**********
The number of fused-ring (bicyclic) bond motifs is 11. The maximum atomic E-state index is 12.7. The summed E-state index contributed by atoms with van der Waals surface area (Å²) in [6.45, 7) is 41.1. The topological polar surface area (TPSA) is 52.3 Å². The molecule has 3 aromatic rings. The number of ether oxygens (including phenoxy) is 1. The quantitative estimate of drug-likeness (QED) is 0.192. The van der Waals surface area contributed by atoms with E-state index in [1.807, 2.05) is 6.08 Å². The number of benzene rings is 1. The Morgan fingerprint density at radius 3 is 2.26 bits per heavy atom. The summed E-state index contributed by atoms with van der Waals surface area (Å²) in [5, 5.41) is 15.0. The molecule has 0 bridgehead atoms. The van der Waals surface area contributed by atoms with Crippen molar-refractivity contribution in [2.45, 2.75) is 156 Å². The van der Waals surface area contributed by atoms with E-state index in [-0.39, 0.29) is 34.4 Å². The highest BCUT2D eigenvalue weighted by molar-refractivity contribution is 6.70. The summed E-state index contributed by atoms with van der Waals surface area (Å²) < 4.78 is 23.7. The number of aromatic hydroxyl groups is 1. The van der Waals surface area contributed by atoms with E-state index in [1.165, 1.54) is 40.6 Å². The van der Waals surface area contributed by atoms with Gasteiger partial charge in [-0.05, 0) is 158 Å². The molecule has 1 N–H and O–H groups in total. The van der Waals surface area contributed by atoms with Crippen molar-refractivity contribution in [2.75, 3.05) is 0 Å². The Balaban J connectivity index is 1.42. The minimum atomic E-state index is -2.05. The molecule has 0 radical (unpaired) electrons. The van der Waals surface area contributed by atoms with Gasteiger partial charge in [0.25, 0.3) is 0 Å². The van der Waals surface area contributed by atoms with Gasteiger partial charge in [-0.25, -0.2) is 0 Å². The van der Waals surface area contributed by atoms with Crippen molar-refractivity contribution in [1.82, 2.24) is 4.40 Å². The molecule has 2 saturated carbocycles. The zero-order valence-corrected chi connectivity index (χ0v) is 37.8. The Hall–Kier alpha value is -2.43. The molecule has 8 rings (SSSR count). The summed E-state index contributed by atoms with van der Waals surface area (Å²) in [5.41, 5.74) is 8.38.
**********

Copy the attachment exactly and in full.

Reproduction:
The number of fused-ring (bicyclic) bond motifs is 11. The maximum atomic E-state index is 12.7. The summed E-state index contributed by atoms with van der Waals surface area (Å²) in [6.45, 7) is 41.1. The topological polar surface area (TPSA) is 52.3 Å². The molecule has 3 aromatic rings. The number of ether oxygens (including phenoxy) is 1. The quantitative estimate of drug-likeness (QED) is 0.192. The van der Waals surface area contributed by atoms with E-state index in [1.807, 2.05) is 6.08 Å². The number of benzene rings is 1. The Morgan fingerprint density at radius 3 is 2.26 bits per heavy atom. The summed E-state index contributed by atoms with van der Waals surface area (Å²) in [5, 5.41) is 15.0. The molecule has 0 bridgehead atoms. The van der Waals surface area contributed by atoms with Crippen molar-refractivity contribution in [2.45, 2.75) is 156 Å². The van der Waals surface area contributed by atoms with E-state index in [-0.39, 0.29) is 34.4 Å². The highest BCUT2D eigenvalue weighted by molar-refractivity contribution is 6.70. The summed E-state index contributed by atoms with van der Waals surface area (Å²) < 4.78 is 23.7. The number of aromatic hydroxyl groups is 1. The van der Waals surface area contributed by atoms with E-state index in [1.165, 1.54) is 40.6 Å². The van der Waals surface area contributed by atoms with Gasteiger partial charge in [-0.05, 0) is 158 Å². The molecule has 1 N–H and O–H groups in total. The van der Waals surface area contributed by atoms with Crippen molar-refractivity contribution in [2.75, 3.05) is 0 Å². The Balaban J connectivity index is 1.42. The minimum atomic E-state index is -2.05. The molecule has 0 radical (unpaired) electrons. The van der Waals surface area contributed by atoms with Gasteiger partial charge in [0.25, 0.3) is 0 Å². The van der Waals surface area contributed by atoms with Gasteiger partial charge in [-0.25, -0.2) is 0 Å². The van der Waals surface area contributed by atoms with Crippen molar-refractivity contribution in [1.82, 2.24) is 4.40 Å². The molecule has 2 saturated carbocycles. The zero-order valence-corrected chi connectivity index (χ0v) is 37.8. The Hall–Kier alpha value is -2.43. The molecule has 8 rings (SSSR count). The summed E-state index contributed by atoms with van der Waals surface area (Å²) in [5.41, 5.74) is 8.38.